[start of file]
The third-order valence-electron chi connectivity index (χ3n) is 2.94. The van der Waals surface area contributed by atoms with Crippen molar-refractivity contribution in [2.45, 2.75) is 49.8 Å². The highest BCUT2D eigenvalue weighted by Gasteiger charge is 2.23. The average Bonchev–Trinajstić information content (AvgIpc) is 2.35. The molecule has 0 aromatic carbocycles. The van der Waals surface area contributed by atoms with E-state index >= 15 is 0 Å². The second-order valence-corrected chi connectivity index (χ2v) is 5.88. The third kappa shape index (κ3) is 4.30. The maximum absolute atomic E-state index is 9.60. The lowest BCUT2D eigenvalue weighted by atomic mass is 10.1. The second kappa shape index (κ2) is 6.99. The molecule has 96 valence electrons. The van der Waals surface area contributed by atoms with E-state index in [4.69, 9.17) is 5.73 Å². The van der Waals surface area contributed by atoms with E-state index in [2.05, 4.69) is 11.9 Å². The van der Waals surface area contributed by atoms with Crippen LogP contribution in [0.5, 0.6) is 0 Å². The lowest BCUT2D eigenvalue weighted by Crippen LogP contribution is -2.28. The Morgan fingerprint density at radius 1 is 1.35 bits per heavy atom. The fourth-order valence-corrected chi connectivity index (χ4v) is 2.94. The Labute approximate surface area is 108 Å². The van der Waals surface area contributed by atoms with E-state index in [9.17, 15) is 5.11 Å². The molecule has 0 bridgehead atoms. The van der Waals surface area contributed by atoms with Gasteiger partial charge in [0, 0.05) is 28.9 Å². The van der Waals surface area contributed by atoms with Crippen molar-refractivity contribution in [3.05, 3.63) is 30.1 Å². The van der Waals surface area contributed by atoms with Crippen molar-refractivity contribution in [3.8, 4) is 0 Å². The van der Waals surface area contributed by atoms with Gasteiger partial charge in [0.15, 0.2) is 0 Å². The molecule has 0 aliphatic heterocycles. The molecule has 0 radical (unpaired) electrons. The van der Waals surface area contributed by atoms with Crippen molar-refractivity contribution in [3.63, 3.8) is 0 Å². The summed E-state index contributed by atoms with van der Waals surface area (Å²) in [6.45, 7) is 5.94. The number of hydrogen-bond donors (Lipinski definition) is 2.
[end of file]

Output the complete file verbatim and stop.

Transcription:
The third-order valence-electron chi connectivity index (χ3n) is 2.94. The van der Waals surface area contributed by atoms with Crippen molar-refractivity contribution in [2.45, 2.75) is 49.8 Å². The highest BCUT2D eigenvalue weighted by Gasteiger charge is 2.23. The average Bonchev–Trinajstić information content (AvgIpc) is 2.35. The molecule has 0 aromatic carbocycles. The van der Waals surface area contributed by atoms with E-state index >= 15 is 0 Å². The second-order valence-corrected chi connectivity index (χ2v) is 5.88. The third kappa shape index (κ3) is 4.30. The maximum absolute atomic E-state index is 9.60. The lowest BCUT2D eigenvalue weighted by atomic mass is 10.1. The second kappa shape index (κ2) is 6.99. The molecule has 96 valence electrons. The van der Waals surface area contributed by atoms with E-state index in [4.69, 9.17) is 5.73 Å². The van der Waals surface area contributed by atoms with E-state index in [2.05, 4.69) is 11.9 Å². The van der Waals surface area contributed by atoms with Crippen LogP contribution in [0.5, 0.6) is 0 Å². The lowest BCUT2D eigenvalue weighted by Crippen LogP contribution is -2.28. The Morgan fingerprint density at radius 1 is 1.35 bits per heavy atom. The fourth-order valence-corrected chi connectivity index (χ4v) is 2.94. The Labute approximate surface area is 108 Å². The van der Waals surface area contributed by atoms with E-state index in [9.17, 15) is 5.11 Å². The molecule has 0 bridgehead atoms. The van der Waals surface area contributed by atoms with Gasteiger partial charge in [0, 0.05) is 28.9 Å². The van der Waals surface area contributed by atoms with Crippen molar-refractivity contribution in [3.05, 3.63) is 30.1 Å². The van der Waals surface area contributed by atoms with Crippen molar-refractivity contribution in [3.8, 4) is 0 Å². The van der Waals surface area contributed by atoms with Gasteiger partial charge in [0.15, 0.2) is 0 Å². The molecule has 0 aliphatic heterocycles. The molecule has 0 radical (unpaired) electrons. The van der Waals surface area contributed by atoms with Crippen molar-refractivity contribution in [3.63, 3.8) is 0 Å². The summed E-state index contributed by atoms with van der Waals surface area (Å²) in [6.45, 7) is 5.94. The number of hydrogen-bond donors (Lipinski definition) is 2.